In that same light, Christians should be equally shocked and outraged that there are many today who, after perpetrating or encouraging the murder of an innocent child in the womb, would barbarically withhold any dignity from that tiny victim by even denying that the child should have a proper burial.
The plaintiffs in this case, along with many in the pro-abortion camp, would argue that a woman should have the right to discard her aborted child’s remains. Christians understand that this is cruel and satanic.
It is a painful reminder of the fact that there is not a single shred of goodness in the act of abortion, which is the brutal and violent murder of an innocent child in the one place they should be safest, their mother’s womb. God hates abortion, and so should we.
In the midst of all of this, there is a profound and beautiful encouragement for all Christians, young and old. It is this: No matter what happens to our earthly bodies, they will be perfected and restored by Jesus Christ at the Final Resurrection.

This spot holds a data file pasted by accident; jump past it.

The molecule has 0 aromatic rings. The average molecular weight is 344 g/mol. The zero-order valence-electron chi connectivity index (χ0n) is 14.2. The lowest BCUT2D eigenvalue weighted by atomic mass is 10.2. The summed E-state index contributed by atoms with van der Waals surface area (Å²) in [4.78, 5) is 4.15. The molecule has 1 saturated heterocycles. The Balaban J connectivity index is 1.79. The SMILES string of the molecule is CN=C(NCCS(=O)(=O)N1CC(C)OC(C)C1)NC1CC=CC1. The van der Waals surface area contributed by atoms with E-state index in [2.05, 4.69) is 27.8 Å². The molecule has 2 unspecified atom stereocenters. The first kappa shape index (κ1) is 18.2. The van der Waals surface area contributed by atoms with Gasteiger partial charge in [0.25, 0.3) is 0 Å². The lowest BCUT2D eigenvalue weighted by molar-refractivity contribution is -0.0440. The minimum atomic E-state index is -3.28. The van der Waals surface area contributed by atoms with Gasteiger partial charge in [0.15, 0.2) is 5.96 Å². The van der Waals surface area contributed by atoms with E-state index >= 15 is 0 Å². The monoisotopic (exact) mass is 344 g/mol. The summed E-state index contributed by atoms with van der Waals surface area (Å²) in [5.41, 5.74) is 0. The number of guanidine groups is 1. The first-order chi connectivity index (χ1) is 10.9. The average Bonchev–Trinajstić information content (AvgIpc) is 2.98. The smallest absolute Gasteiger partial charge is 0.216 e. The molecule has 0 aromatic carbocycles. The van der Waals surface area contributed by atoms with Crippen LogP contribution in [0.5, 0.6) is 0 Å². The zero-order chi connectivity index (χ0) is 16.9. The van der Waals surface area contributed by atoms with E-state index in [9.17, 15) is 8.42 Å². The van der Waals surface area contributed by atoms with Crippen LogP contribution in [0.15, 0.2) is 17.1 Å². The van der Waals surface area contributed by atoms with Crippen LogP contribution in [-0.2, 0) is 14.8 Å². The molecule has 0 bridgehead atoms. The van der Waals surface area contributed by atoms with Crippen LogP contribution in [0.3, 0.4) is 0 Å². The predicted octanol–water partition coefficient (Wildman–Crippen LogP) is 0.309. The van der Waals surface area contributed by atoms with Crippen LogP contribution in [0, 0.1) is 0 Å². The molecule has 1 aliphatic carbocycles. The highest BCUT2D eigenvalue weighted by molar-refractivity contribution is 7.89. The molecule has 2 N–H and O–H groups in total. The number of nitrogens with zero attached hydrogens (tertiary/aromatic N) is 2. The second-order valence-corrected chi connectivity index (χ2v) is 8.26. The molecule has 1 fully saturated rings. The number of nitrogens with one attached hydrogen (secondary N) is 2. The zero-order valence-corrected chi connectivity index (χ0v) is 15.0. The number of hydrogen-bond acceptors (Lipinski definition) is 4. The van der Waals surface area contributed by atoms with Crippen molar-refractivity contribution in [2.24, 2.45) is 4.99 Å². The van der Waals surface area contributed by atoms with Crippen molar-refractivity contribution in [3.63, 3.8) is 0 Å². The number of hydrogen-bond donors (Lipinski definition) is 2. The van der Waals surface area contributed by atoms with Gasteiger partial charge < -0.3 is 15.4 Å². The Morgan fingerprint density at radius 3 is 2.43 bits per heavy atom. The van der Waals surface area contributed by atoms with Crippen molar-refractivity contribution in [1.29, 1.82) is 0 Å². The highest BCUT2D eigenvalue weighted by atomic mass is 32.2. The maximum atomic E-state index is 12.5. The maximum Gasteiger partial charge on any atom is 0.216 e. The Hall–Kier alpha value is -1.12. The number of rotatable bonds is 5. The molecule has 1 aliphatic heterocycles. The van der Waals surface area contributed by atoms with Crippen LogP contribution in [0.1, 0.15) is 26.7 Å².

For Christians, we have much to look forward to in eternity. First, we have the promise of immediate, conscious presence with God upon the moment of death. We can trust confidently in Jesus’ words to the thief on the cross from Luke 23:43:
And Jesus said to him, ‘Assuredly, I say to you, today you will be with Me in Paradise.’
But more than this, we are promised an eternal, bodily existence with God in the New Heavens and the New Earth. Christians have argued for centuries about what exactly the “intermediate state” vs. the “Final Resurrection” looks like, but here is what I believe the Bible tells us, and where we can be confident:
Upon the moment of death: We will experience immediate, conscious presence with God and with the saints of old in heaven, though it is not necessarily a bodily existence (Luke 23:43, 2 Corinthians 5:8, Philippians 1:21-23).
At the Final Resurrection: We will experience, as Christ did, bodily, physical, literal resurrection, in which we will exist in perfection with God and the saints of old for all eternity, more fully alive than we ever were on earth (1 Corinthians 15, Philippians 3:20-21, Revelation 20-21).